Washington: ‘I love situations that test me’

“In the last couple of years, I haven’t been setting any sort of goals. And that’s what is helping me to stay in the present. It helps me to stay calm,” says the young all-rounder Washington Sundar, who lit up the TNPL this season.

Washington Sundar of Albert Tuti Patriots in action against Ruby Trichy Warriors in a TNPL match in Dindigul. With 459 runs from nine matches (average: 76.5), he emerged the highest scorer in TNPL this season.   -  B. JOTHI RAMALINGAM

If a boy of 17 — who has not been attending school or college for the last three years — seated comfortably in a plush couch with one leg up , says things like, “I don’t believe in setting goals” and “Life, for me, is just cricket”, he, especially in this part of the world, could be construed as a careless youngster who needs career advice, or an irresponsible teenager who needs to mend his ways. But Washington Sundar can say them, and it’s only appropriate that he does. For, at an age so young, he’s climbing quickly up the ladder of cricket, inching closer and closer to the game’s highest level.

At five, he started going for practice sessions with his dad, M. Sundar, who had made it to the Tamil Nadu Ranji Trophy team probables. At 12, Washington was playing in the Tamil Nadu Cricket Association’s fifth division league, with and against men in their 20s and 30s. At 16, he was part of the Indian team that reached the final of the 2016 Under-19 World Cup. A year later, in the Indian Premier League for the first time, he was unfazed by the spotlight, as he played an important role in taking his team, Rising Pune Supergiant, to the final.

Washington is not taking small steps; he is making giant leaps. The road ahead, as he acknowledges, will be tougher, trickier and more testing. But for now, he’s in high gear. In this year’s Tamil Nadu Premier League — which Chepauk Super Gillies won — he made 459 runs in nine games for Albert Tuti Patriots. That’s 262 more runs than anyone else made this season. He had just two scalps fewer than the leading wicket-taker Sai Kishore (17 wickets).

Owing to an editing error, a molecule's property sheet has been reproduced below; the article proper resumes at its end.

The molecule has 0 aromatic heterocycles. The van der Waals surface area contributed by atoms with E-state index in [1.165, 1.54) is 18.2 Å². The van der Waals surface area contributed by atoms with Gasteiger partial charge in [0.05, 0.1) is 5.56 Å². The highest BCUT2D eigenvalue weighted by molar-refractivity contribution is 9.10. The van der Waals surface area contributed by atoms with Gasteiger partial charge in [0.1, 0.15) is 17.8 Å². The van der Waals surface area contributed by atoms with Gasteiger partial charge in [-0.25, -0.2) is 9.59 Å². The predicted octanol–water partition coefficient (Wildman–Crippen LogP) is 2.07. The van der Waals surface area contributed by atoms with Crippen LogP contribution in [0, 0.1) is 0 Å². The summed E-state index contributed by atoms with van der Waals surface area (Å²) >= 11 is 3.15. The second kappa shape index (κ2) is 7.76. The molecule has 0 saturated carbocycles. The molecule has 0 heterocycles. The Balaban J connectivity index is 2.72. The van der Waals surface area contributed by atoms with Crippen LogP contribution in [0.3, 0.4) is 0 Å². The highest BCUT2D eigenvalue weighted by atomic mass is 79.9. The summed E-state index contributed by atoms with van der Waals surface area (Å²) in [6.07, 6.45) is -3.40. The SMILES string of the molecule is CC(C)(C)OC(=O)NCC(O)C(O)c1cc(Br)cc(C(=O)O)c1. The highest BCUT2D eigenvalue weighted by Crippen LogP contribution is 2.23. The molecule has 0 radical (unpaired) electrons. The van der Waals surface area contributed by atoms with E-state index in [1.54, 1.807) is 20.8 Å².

Until the final, the Patriots were unbeaten and this phase of invincibility was mainly made possible by Washington, who got four Man of the Match awards in the tournament — the last of which he received after blowing Chepauk Super Gillies away in the first qualifier. First, with the ball, he strangulated the team with a spell of two for five. Then he buried it with a 15-ball half-century (the fastest of the league) to take his team to the final.

A day before the big match, clad in a loose, lime-green round-neck T-shirt and navy blue shorts, Washington, seated comfortably on a plush couch in the lobby of a four-star hotel in Chennai, where the Patriots were put up, spoke to Sportstar.


Question: Your mentor at Albert Tuti Patriots, Monty Desai, said you wrote “professional” when you were asked to express your thoughts in one word about this season’s TNPL before it began. What did you mean by that?

I think you can relate to that word in many aspects. You want to play this game to enjoy. You want to play because it’s your passion. And, if you’re going to be professional about your passion, there are high chances of you being successful is what I understood. It’s necessary to be professional because when you do well, the game gives you a lot — money, fame, respect. So, it’s necessary to respect the game and the only way you can respect the game is to be professional.